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Talks at Twelve: Emily Chen, Thursday, April 11, 2013

(0) Comments  |   Tags: BCTR Talks at Twelve,   Emily Kahoe Chen,   Karl Pillemer,   TRIPLL,  

Measuring the Value of Program Adaptation: A Comparative Effectiveness Study of a Standard vs Culturally Adapted Arthritis Self-Help Program
Emily Chen, Ph.D. candidate, Human Development

Thursday, April 11, 2013
Beebe Hall, 2nd floor conference room

Lunch will be served. This event is open to all. Parking is available in the metered lot of The Plantations across Forest Home Drive.

Adapting evidence-based programs to match the needs of local settings sounds like a great idea: what could be wrong with tailoring a program to fit users better? But program adaptation can be costly and time-consuming, especially when using community-based participatory methods. What does research tell us about the value of program adaptation? Do adapted programs (compared to the originals) produce better outcomes? Are we sure that adapted programs are as good as the original? In short, is program adaptation “worth it”?

In her talk, Emily Chen will share and discuss the results of a Translational Research Institute on Pain in Later Life (TRIPLL) study that examined the effects of an adapted (vs. the original) version of the Arthritis Self-Help Program (ASHP) among 201 older adults in eight New York City senior centers. Participants in the adapted (vs. original) ASHP had significantly better attendance records and were less likely to drop out of the program.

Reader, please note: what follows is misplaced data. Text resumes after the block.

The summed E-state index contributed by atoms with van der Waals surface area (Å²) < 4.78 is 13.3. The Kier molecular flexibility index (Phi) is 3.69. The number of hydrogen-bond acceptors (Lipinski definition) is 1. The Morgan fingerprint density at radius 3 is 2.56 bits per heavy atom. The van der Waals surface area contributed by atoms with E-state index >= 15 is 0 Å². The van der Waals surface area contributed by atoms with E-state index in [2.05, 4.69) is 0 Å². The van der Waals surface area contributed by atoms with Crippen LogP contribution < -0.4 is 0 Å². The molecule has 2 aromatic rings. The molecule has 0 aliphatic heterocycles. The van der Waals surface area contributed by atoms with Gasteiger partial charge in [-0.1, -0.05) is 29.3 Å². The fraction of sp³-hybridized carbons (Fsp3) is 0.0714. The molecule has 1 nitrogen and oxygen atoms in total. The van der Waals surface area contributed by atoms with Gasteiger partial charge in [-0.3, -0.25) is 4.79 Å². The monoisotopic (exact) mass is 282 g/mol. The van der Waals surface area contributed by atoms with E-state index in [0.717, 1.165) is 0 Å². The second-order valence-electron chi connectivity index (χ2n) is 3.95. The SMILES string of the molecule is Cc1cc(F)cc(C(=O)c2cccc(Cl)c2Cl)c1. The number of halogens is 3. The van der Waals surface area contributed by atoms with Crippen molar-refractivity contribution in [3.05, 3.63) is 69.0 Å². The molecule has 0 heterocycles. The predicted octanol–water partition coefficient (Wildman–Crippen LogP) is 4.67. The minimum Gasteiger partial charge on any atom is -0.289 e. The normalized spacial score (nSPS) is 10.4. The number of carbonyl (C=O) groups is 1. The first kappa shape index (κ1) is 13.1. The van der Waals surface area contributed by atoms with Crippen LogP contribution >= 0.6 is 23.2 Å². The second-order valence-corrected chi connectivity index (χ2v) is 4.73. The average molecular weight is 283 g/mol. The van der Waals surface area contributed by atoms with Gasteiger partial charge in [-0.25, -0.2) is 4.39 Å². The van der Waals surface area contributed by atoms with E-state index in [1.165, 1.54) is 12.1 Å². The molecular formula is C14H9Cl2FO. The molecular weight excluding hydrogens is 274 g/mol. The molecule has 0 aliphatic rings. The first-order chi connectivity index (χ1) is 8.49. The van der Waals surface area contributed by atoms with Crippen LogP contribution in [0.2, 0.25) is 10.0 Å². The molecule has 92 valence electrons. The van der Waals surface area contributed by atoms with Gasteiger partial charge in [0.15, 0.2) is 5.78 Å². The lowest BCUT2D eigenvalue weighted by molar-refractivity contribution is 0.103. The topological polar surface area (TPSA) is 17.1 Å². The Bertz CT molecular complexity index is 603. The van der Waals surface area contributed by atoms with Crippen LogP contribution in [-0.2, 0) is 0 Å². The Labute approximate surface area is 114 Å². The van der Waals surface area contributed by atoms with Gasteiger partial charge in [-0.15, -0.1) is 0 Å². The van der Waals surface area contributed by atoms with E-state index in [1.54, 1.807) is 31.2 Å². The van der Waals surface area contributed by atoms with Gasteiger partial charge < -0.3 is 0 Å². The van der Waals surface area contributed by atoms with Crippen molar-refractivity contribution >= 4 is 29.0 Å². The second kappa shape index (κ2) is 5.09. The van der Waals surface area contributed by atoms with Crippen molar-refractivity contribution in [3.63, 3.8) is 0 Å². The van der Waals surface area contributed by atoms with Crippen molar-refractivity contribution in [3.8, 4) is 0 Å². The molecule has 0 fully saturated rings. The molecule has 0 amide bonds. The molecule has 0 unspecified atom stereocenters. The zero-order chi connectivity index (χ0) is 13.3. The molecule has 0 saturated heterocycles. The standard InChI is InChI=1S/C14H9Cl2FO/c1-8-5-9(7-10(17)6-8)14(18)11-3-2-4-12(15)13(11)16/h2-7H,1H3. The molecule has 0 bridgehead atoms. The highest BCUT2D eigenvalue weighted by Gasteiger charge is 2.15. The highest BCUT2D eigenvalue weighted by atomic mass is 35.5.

Continued use of self-management exercises after the program ended was similar in both groups. Significant positive physical and psychosocial outcomes were documented in both programs.

The adapted ASHP improved program attendance and retention, while maintaining improvements in physical and psychosocial function. The results highlight the need for comparative studies of adapted vs. original evidence-based programs, both to quantify the benefits of adaptation and to ensure that the adapted programs are as effective as the originals.

Emily Chen is a Ph.D. candidate in Human Development. She works with Karl Pillemer and Cary Reid (Weill) on projects related to chronic disease and aging, including a recent focus on palliative and end-of-life care.

After graduating from Bryn Mawr (’03) Emily sought to work in an area that would address the issue of getting good research into the hands of people who make decisions or implement policies. She is specifically interested in issues related to health and chronic disease of older adults in the United States because she believes that understanding how to improve quality of life for this population, even in small or incremental ways, has the potential to help many people. She received her M.A. in Developmental Psychology from Cornell in January 2012. Emily is planning a dissertation that will explore issues related to palliative care and end-of-life care planning by older adults.

One Comment

April 03, 2013

Do you know if the powerpoints from this presentation will be made available?

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